Porsche Australia & New Zealand: The arrival of the 718 Cayman GT4 Clubsport in Australia and New Zealand heralds new world-class motorsport opportunities for Porsche enthusiasts.
New track-focussed version of Cayman
Racing legend Jim Richards has never been to the track, The Bend in South Australia, nor driven the car, the spectacularly liveried Cayman GT4 Clubsport. Yet within a very short time he is completing laps that are so smooth it’s easy to miss that they are also dazzlingly fast. Being a modest man, the seven-time Bathurst 1000 winner and inaugural 2003 Australian Carrera Cup Champion gives all credit to the Clubsport. “It feels like a 911 Cup car, but it’s a mid-engined GT4, so it’s a little more user friendly,” he explains, with a huge grin. “I’m impressed, it’s terrific.”
‘Gentleman Jim’ knows his Porsches. Aside from the Australian Porsche Carrera Cup, the softly spoken New Zealander has won Targa Tasmania outright no fewer than eight times in various Porsche 911s, his final time in a GT2 RS Clubsport. Now in his early seventies, he’s no longer part of front-line motorsport, but can’t resist competing in weekend sprints in his road-going Cayman GT4. This is why it’s a special treat for him to try out the new race version. “It’s a lot faster because it’s on a better tyre, and has quite a few other advantages,” he explains. The model he is driving is the one and only Clubsport in the country, imported by Porsche Cars Australia to assess interest. It’s seen as a potential first race car for graduates of the Level 5 Porsche Track Experience, some of whom might then move on to participate in the Porsche Michelin GT3 Cup Challenge on their way up the Porsche Motorsport Pyramid, which ultimately could result in them joining the Porsche professional Sportscar or Formula E driving squad.
As the journalist standing trackside, I’m offered a chance to take the wheel—and jump at it. The first thing to note is that it’s a pure race car, with polycarbonate side windows, slick tyres, motor sport standard downforce, and the sort of roll cage that requires quite a lot of bending to climb through.
“I’m impressed, it’s terrific.” Jim Richards
Fortunately, this car comes with a removable steering wheel (which is more like a half wheel for the competition version), but once in, I’m really in. The special wraparound seats seem to curve almost as far as my temples. With a full fireproof race suit, a six-point racing harness and a radio headset, I’m feeling very much the race-car driver. It’s a special thrill to sit in such a performance-focussed space. But, being no Jim Richards, I opt to leave all the electronic driver assistance systems on. Just to repeat—there is only one model in the country and I don’t want to be the person who reduces that number to zero. The 3.8-litre boxer six, mounted amidships, has an output of 313 kilowatts, a smidgeon more than the current Cayman GT4 road car. The Clubsport’s front suspension is straight out the 911 GT3 Cup car and the all-up weight is 1,340 kilograms, a useful 120 kilograms lighter than the street-legal Cayman GT4.
The bodywork includes some panels made from an organic fibre mix that utilises agricultural by-products. Inside the carbon fibre-lined cabin are two seats (it’s left-hand drive) and a hatch above the driver. This is one of many safety features; it’s not there to remove someone after a smash, but to allow a neck brace to be fitted if there is an injury. There’s comforting normality in the snug cockpit too: a standard Cayman PDK shifter in the centre console, for example.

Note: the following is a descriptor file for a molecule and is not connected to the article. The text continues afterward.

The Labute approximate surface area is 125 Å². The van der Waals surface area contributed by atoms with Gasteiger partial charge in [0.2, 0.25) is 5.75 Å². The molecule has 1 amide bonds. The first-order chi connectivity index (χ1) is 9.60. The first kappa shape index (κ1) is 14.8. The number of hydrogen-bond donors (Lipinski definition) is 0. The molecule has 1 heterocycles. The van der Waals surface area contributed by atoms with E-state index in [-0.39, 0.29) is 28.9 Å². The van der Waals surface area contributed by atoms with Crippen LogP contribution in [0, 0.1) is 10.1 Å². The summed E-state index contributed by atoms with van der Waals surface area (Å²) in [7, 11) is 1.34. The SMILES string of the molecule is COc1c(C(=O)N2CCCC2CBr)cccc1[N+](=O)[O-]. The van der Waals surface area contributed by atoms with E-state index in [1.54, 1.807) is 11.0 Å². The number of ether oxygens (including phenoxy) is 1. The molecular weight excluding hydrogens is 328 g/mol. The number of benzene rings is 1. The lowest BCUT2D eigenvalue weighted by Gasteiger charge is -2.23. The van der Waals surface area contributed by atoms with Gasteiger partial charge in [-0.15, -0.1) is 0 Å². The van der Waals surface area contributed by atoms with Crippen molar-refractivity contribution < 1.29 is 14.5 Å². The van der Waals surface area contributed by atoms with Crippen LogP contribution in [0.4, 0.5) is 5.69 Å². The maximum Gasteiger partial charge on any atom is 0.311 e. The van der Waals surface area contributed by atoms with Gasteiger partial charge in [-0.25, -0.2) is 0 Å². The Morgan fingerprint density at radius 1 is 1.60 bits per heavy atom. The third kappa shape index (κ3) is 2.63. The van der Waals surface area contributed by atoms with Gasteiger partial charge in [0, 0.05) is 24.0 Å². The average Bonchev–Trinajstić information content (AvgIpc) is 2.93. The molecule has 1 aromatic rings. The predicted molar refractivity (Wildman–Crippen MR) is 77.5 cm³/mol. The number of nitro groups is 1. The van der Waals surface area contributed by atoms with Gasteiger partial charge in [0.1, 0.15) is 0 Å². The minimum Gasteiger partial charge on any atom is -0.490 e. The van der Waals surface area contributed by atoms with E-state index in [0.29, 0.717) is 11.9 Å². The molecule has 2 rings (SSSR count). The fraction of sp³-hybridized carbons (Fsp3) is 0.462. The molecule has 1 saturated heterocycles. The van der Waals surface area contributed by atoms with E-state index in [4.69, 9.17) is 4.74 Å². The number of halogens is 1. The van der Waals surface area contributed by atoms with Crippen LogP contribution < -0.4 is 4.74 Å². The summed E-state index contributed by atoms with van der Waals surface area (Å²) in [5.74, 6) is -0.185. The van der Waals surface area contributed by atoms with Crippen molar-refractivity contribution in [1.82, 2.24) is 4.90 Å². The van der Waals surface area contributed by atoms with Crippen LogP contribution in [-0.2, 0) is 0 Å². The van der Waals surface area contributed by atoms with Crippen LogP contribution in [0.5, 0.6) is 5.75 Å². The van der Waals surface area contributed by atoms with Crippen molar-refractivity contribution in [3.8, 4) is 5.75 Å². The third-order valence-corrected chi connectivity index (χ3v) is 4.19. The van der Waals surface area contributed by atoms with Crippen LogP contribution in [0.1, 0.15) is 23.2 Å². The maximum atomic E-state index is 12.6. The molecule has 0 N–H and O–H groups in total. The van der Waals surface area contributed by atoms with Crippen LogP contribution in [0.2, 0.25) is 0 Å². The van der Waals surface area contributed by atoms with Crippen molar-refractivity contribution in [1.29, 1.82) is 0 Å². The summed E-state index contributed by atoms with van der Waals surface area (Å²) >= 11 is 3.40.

Getting going involves a simple click into gear with the paddles, rather than one of those fiddly hand-operated clutches. I snap through three gears and it becomes apparent how quickly this car can pick up speed. I’m still on coldish tyres as I turn right and negotiate a tricky double change of direction, followed by a mildly banked right hander and an uphill straight over a blind crest. Through the twists and turns the engine is producing a low, flat, burly sound quite unlike any of the 911s circulating at the same time. It’s to do with longer exhaust (the Cayman being mid-engined) and the way the engine is set up to produce a broader spread of power. It is strong right through the mid and high-rev range, making it noticeably easier to drive than the average race car.
Into a low sun I make the fast, full G-force turn onto the main straight. I take it relatively easy, but in this car that’s still pretty quick. With the speedo showing about 220 on the straight I hit the big steel brakes and it pulls up dramatically for the turn.
Two versions of the GT4 Clubsport are available: the Trackday, aimed at those who want to build their skills, and perhaps compete in state-based or national racing series and the Competition, with additional equipment specific to racing that enables owners to participate in long distance national and international events, including the Australian GT Championship GT4 class and the annual Bathurst 12-Hour. It also offers more possibilities for adjustment (shock absorbers, brake bias, etc.), has an air jack system for quick wheel changes, a longer range fuel tank, more data gathering capabilities, and an automated fire extinguisher. We are enjoying the latter.
Meanwhile, by lap three the slicks are biting hard, and it’s a delight how stable and controllable the car is. I’m picking up speed and confidence and … oh, that’s why there’s an in-built helmet radio, they are bringing me in. OK, it isn’t a comprehensive test, but it is enough to know I’ve at least sampled a truly fast, capable and charismatic car.